[5th Allotted Day]

Part of European Union (Withdrawal) Act – in the House of Commons at 3:21 pm on 9th January 2019.

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Photo of Keir Starmer Keir Starmer Shadow Secretary of State for Exiting the European Union 3:21 pm, 9th January 2019

It is a pleasure finally to be able to resume this debate.

Thirty days ago, on 10 December, the Prime Minister told the House that the meaningful vote would be deferred. She did, of course, do so without consulting the House on the issue. The ground that she laid out on 10 December was that if the Government

“went ahead and held the vote”,

which was due to take place the next day,

“the deal would be rejected by a significant margin.” —[Official Report, 10 December 2018;
Vol. 651, c. 23.]

That was her judgment call. She said that she would do everything possible “to secure further assurances”, particularly over the issue of the Northern Ireland backstop.

The Leader of the House went further, saying:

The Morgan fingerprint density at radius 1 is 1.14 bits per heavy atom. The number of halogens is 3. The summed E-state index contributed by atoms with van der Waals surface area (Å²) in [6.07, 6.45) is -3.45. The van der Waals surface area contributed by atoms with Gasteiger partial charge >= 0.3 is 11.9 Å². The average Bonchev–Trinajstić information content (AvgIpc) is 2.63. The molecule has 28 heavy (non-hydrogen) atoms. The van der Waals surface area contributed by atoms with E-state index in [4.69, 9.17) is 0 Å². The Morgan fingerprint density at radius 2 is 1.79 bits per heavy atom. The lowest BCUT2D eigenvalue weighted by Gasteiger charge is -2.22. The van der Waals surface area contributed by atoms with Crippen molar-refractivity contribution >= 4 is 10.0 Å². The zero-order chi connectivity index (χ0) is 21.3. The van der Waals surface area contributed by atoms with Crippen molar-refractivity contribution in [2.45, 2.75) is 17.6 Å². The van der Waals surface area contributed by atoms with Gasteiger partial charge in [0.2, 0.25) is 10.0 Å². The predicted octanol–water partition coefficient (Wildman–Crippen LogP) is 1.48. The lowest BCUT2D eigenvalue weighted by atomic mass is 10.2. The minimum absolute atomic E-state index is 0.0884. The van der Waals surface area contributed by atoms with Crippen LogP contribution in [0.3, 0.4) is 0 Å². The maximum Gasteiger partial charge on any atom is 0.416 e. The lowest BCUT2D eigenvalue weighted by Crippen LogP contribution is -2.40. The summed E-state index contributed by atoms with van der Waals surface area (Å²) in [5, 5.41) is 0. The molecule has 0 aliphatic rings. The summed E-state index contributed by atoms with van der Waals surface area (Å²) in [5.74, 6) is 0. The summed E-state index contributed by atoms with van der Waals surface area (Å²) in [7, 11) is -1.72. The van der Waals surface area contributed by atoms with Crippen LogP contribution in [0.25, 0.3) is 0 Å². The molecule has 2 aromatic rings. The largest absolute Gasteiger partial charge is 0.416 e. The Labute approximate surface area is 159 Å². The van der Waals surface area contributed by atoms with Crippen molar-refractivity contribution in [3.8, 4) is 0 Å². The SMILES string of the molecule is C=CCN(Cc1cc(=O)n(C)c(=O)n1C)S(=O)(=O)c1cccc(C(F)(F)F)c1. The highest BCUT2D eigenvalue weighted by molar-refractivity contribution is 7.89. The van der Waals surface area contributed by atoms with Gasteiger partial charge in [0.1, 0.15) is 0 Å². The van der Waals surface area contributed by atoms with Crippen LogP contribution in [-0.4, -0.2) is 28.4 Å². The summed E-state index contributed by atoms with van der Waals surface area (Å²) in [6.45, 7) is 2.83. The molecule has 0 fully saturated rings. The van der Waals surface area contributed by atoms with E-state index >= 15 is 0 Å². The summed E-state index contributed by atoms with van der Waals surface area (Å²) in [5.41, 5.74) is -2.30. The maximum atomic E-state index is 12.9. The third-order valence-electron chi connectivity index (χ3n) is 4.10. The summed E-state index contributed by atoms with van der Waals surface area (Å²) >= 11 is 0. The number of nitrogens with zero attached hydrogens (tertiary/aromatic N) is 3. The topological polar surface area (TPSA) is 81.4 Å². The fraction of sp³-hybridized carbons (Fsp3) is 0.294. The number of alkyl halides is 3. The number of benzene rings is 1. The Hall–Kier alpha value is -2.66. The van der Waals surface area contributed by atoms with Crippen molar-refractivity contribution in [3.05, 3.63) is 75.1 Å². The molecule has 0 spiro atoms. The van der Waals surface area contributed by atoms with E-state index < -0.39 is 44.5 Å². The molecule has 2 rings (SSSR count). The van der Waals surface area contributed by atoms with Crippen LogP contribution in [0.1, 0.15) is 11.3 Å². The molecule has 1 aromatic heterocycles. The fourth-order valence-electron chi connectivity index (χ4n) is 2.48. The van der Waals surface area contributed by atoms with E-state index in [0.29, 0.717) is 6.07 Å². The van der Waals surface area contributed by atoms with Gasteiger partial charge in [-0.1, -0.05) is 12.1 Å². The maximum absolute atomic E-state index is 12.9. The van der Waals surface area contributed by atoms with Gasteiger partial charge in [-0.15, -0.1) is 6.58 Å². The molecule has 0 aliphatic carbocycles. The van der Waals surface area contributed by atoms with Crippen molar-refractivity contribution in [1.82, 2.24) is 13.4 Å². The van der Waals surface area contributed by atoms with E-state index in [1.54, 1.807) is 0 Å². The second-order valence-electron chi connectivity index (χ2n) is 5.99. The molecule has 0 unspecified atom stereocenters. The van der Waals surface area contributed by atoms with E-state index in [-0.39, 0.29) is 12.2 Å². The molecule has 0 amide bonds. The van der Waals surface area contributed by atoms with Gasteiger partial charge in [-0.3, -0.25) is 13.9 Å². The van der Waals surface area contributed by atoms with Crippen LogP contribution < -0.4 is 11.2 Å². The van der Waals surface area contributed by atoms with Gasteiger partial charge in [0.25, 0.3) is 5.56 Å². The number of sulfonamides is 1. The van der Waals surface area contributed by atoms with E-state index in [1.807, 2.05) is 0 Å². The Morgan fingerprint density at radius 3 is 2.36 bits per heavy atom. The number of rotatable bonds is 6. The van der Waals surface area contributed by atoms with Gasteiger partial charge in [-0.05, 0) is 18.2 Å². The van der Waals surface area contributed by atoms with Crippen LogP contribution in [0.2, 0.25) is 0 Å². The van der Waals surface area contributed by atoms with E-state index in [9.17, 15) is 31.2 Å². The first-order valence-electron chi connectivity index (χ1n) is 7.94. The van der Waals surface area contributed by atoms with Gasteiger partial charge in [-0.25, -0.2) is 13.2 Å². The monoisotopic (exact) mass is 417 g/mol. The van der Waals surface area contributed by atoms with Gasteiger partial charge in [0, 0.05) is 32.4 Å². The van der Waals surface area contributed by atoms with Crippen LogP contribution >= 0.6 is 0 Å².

“going back to the EU and seeking reassurances, in the form of legally binding reassurances” was

“absolutely doing the right thing”.

The implication was that this was a pause to allow further assurances—legally binding reassurances, according to the Leader of the House. The International Trade Secretary, with his usual foresight, said:

“It is very difficult to support the deal if we don’t get changes to the backstop.

I am not even sure the Cabinet will agree for it to be put to the House of Commons.”

That was his assessment.

Those were senior members of the Cabinet, indicating to Parliament and to the country that the deal, the proposition before the House, needed to be changed if it were to be voted on and not defeated by a substantial majority. They were, of course, challenged. They were challenged on the basis that this was just a way of delaying and avoiding a humiliating defeat, and they were running down the clock. Now, 30 days on, those rebuttals ring hollow.

The Prime Minister is often mocked for saying that nothing has changed, but this time nothing has changed. The proposition before the House today is the same proposition as the one that the Prime Minister put before the House on 5 December, when she opened the initial debate. I have my own copies of these two documents, but the two copies that I have here were laid on the Table at the beginning of the debate. They are the proposition that is before the House, and, as everyone in the House knows, they are precisely the same two documents that were put before the House on 5 December. When we go through the Lobby next Tuesday, we will be voting for or against these two unchanged documents.